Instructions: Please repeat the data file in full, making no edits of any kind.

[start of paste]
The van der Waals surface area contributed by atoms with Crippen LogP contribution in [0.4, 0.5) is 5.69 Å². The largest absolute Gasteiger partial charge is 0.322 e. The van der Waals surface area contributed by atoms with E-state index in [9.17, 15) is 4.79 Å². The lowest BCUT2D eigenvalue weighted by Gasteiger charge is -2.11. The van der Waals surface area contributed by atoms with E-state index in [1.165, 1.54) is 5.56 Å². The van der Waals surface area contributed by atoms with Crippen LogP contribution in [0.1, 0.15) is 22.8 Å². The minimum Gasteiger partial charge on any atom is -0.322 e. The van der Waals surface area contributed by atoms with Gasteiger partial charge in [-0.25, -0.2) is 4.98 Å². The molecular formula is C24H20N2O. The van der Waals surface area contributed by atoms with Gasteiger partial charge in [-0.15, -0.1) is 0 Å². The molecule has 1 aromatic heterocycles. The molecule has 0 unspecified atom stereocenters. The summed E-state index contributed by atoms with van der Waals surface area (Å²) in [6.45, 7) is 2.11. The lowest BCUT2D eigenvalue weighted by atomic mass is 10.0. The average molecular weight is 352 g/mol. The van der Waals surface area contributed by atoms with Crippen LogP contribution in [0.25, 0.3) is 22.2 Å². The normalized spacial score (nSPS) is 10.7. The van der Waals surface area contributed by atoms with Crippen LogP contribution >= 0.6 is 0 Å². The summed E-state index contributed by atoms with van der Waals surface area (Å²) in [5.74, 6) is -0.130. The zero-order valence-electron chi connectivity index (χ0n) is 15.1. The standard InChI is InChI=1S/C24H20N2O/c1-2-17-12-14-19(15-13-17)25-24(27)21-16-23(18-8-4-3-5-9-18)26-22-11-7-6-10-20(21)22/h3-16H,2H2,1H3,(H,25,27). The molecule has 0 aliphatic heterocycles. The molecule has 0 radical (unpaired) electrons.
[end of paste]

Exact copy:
The van der Waals surface area contributed by atoms with Crippen LogP contribution in [0.4, 0.5) is 5.69 Å². The largest absolute Gasteiger partial charge is 0.322 e. The van der Waals surface area contributed by atoms with E-state index in [9.17, 15) is 4.79 Å². The lowest BCUT2D eigenvalue weighted by Gasteiger charge is -2.11. The van der Waals surface area contributed by atoms with E-state index in [1.165, 1.54) is 5.56 Å². The van der Waals surface area contributed by atoms with Crippen LogP contribution in [0.1, 0.15) is 22.8 Å². The minimum Gasteiger partial charge on any atom is -0.322 e. The van der Waals surface area contributed by atoms with Gasteiger partial charge in [-0.25, -0.2) is 4.98 Å². The molecular formula is C24H20N2O. The van der Waals surface area contributed by atoms with Gasteiger partial charge in [-0.15, -0.1) is 0 Å². The molecule has 1 aromatic heterocycles. The molecule has 0 unspecified atom stereocenters. The summed E-state index contributed by atoms with van der Waals surface area (Å²) in [6.45, 7) is 2.11. The lowest BCUT2D eigenvalue weighted by atomic mass is 10.0. The average molecular weight is 352 g/mol. The van der Waals surface area contributed by atoms with Crippen LogP contribution in [0.25, 0.3) is 22.2 Å². The normalized spacial score (nSPS) is 10.7. The van der Waals surface area contributed by atoms with Crippen LogP contribution >= 0.6 is 0 Å². The summed E-state index contributed by atoms with van der Waals surface area (Å²) in [5.74, 6) is -0.130. The zero-order valence-electron chi connectivity index (χ0n) is 15.1. The standard InChI is InChI=1S/C24H20N2O/c1-2-17-12-14-19(15-13-17)25-24(27)21-16-23(18-8-4-3-5-9-18)26-22-11-7-6-10-20(21)22/h3-16H,2H2,1H3,(H,25,27). The molecule has 0 aliphatic heterocycles. The molecule has 0 radical (unpaired) electrons.